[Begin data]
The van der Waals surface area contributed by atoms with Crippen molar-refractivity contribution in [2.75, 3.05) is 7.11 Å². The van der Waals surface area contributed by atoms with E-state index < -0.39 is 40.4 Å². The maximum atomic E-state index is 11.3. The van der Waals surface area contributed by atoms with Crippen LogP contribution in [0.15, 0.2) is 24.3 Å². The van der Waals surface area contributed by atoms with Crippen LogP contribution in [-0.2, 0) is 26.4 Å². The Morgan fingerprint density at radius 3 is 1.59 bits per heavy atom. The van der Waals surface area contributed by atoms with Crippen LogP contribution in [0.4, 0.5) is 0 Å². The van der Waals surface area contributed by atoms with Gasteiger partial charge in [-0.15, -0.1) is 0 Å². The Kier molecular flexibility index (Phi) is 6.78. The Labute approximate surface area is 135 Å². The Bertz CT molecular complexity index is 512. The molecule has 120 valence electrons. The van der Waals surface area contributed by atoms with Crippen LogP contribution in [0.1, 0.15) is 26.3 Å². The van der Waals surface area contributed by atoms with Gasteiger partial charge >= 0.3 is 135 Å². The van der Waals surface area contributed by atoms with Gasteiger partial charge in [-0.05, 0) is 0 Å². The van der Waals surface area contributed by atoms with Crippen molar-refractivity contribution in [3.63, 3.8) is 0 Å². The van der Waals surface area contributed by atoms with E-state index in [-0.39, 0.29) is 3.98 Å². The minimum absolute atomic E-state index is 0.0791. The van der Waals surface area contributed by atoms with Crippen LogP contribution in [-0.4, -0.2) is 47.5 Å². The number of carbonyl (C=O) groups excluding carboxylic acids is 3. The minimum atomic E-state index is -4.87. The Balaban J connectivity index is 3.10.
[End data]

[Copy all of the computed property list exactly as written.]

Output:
The van der Waals surface area contributed by atoms with Crippen molar-refractivity contribution in [2.75, 3.05) is 7.11 Å². The van der Waals surface area contributed by atoms with E-state index < -0.39 is 40.4 Å². The maximum atomic E-state index is 11.3. The van der Waals surface area contributed by atoms with Crippen LogP contribution in [0.15, 0.2) is 24.3 Å². The van der Waals surface area contributed by atoms with Crippen LogP contribution in [-0.2, 0) is 26.4 Å². The Morgan fingerprint density at radius 3 is 1.59 bits per heavy atom. The van der Waals surface area contributed by atoms with Crippen LogP contribution in [0.4, 0.5) is 0 Å². The van der Waals surface area contributed by atoms with Gasteiger partial charge in [-0.15, -0.1) is 0 Å². The Kier molecular flexibility index (Phi) is 6.78. The Labute approximate surface area is 135 Å². The Bertz CT molecular complexity index is 512. The molecule has 120 valence electrons. The van der Waals surface area contributed by atoms with Crippen LogP contribution in [0.1, 0.15) is 26.3 Å². The van der Waals surface area contributed by atoms with Gasteiger partial charge >= 0.3 is 135 Å². The van der Waals surface area contributed by atoms with Gasteiger partial charge in [-0.05, 0) is 0 Å². The van der Waals surface area contributed by atoms with Crippen molar-refractivity contribution in [3.63, 3.8) is 0 Å². The van der Waals surface area contributed by atoms with E-state index in [-0.39, 0.29) is 3.98 Å². The minimum absolute atomic E-state index is 0.0791. The van der Waals surface area contributed by atoms with Crippen LogP contribution in [-0.4, -0.2) is 47.5 Å². The number of carbonyl (C=O) groups excluding carboxylic acids is 3. The minimum atomic E-state index is -4.87. The Balaban J connectivity index is 3.10.